However, there are a few measures that we believe require some change in order to make it easier for businesses to comply and achieve the intention behind this bill. We’re not seeking to see boxes ticked; we’re not seeking to burden workplaces unnecessarily; but we are seeking to ensure workplaces are safe places for all Australians. If employers can’t easily fulfil the obligation the legislation places on them and an undue additional regulatory burden is imposed, we will create more problems than we solve. We must take a path that is achievable and will lead to tangible change.

I should note that this bill is the subject of a Senate committee inquiry. That committee is not due to report until 3 November, so we haven’t had the benefit of the consideration of this bill by that committee. But we have had the benefit of reading a number of the submissions to that committee. From those submissions the coalition will provide some helpful amendments to ensure the good aims behind this legislation are better achieved. As such, I will move the amendment that has been circulated in my name.

The bill proposes to insert section 28M into the Sex Discrimination Act, which would make it unlawful for a person to subject another person to a workplace environment that is hostile on the grounds of sex. This concept already exists under discrimination law, although the provision is drafted broadly. We propose an amendment to align the provision with existing case law. Section 28M defines too broadly what it means to subject the person to a workplace environment that’s hostile on the grounds of sex. In particular, the proposed new section does not connect the inappropriate conduct clearly enough with the person who would be the complainant. The provision makes it unlawful for a person to subject another person to a workplace environment that is hostile on the ground of sex. The issue with the way the provision is drafted is that there isn’t a requirement for the first person or the second person to actually be in the workplace at the same time or for there to be a temporal connection between the conduct and the harm. For instance, there are businesses which operate on many different sites in different units. It’s important that the complaint be related to the activity that goes on at the site or unit in which a person works. In relation to the temporal connection, the Australian Chamber of Commerce and Industry has pointed out in their submission:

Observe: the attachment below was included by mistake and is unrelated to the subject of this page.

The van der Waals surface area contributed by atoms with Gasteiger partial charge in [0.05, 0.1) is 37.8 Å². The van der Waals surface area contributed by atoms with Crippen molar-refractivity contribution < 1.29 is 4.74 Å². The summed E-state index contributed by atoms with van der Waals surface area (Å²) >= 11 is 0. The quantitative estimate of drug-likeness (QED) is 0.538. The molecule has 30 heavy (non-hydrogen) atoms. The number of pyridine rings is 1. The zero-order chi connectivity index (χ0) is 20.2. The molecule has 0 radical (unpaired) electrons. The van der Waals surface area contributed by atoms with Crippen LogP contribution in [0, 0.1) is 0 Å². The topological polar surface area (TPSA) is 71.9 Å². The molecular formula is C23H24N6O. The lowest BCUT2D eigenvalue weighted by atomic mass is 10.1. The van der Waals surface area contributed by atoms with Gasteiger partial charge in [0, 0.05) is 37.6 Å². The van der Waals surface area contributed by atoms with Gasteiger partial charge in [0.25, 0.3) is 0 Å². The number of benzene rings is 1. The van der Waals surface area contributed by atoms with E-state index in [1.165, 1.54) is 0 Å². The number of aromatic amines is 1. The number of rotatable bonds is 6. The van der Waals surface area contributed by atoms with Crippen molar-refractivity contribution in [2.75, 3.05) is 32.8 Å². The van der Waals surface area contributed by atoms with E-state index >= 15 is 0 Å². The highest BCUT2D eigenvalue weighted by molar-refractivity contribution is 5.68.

… from a practical perspective, there are unique circumstances in which an extended lapsed period of time could unfairly punish employers, even where they have taken action to address workplace hostility. For example, consider a scenario in which there exists a cultural problem of sexism at a workplace. If an employer takes action to rectify the situation and ensures that the workplace is no longer “offensive, intimidating or humiliating” to prospective female employees, but a female employee is employed at the workplace at a later date, hears about the prior conduct and is subsequently intimidated, it is likely that proposed section 28M is enlivened. Intimidating conduct has been engaged in and an intimidated person has been in the workplace after the conduct occurred, although the two events were not contemporaneous and there is otherwise no connection between the events and the person.

Our amendment would amend section 28M to insert ‘in relation to’ and to delete ‘after the conduct occurs’, to bring the provision into line with existing case law.

Secondly, the bill proposes to insert section 47C into the Sex Discrimination Act to establish a positive duty on employers to take reasonable and proportionate measures to eliminate unlawful discrimination on the basis of sex, including sexual harassment within a workplace, and gives the Human Rights Commission enforcement powers, as well as powers to inquire into systemic discrimination.